4. Seconded. If we could get CAV units at the P-65 prices, I think it would be easier for me to get more players to invest in starting the game. Right now the two biggest obstacles for getting people started are the cost of getting enough units to start playing games, and a lack of product presence in my area.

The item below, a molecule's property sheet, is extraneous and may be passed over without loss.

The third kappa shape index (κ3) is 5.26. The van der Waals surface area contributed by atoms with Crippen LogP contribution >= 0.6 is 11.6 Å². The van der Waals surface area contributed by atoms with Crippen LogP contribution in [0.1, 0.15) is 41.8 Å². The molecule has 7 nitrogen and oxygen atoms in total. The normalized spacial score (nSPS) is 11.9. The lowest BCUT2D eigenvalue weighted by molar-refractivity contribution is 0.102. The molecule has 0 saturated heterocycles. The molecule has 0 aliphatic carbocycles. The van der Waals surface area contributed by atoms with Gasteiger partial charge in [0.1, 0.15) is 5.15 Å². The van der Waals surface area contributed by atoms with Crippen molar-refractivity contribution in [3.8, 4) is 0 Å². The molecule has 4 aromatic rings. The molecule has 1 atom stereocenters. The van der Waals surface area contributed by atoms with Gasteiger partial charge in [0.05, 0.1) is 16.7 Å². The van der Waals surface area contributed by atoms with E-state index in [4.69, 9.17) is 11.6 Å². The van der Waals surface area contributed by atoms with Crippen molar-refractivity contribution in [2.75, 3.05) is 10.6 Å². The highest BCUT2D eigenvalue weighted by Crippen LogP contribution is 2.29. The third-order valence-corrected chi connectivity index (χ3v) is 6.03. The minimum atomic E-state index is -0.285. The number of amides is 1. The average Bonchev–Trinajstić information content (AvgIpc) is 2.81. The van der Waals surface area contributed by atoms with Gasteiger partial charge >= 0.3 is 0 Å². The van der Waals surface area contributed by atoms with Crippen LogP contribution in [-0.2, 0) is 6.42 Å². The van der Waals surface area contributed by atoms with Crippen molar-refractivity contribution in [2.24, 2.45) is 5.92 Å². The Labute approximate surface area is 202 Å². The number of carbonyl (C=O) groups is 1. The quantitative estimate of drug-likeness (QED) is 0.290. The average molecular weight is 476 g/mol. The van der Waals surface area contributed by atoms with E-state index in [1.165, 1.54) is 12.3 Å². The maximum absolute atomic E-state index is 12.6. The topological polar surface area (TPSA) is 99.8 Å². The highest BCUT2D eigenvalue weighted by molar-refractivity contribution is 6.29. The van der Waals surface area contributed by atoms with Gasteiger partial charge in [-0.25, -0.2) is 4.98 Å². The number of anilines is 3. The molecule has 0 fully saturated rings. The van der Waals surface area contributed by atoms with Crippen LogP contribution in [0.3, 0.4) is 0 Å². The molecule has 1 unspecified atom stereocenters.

5. Thanks for the data mining. My paypal fu is weak. I guess that means that the reason for the "paypal money jail" in my situation is because I'm a casual seller. If I was a more prolific seller I wouldn't have to wait for the 21 days, or the positive feedback, or paypal's confirmation of delivery. I think my ebay score is in the 80's. Any idea how paypal confirms delivery? I had USPS delivery confirmation that required a signature, but I still didn't get the payment released until after the positive feedback. I even did the "ship this with paypal" thing. Maybe I can just sell some really low value stuff that I'm not worried about getting hosed on, so that I can get my rating up over 100. I just don't sell often enough to make it worth my while I guess. An old D&D book or Battletech supplement here or there doesn't seem like it's worth the stress. The job I'm in tends to breed paranoia and distrust. Could you tell?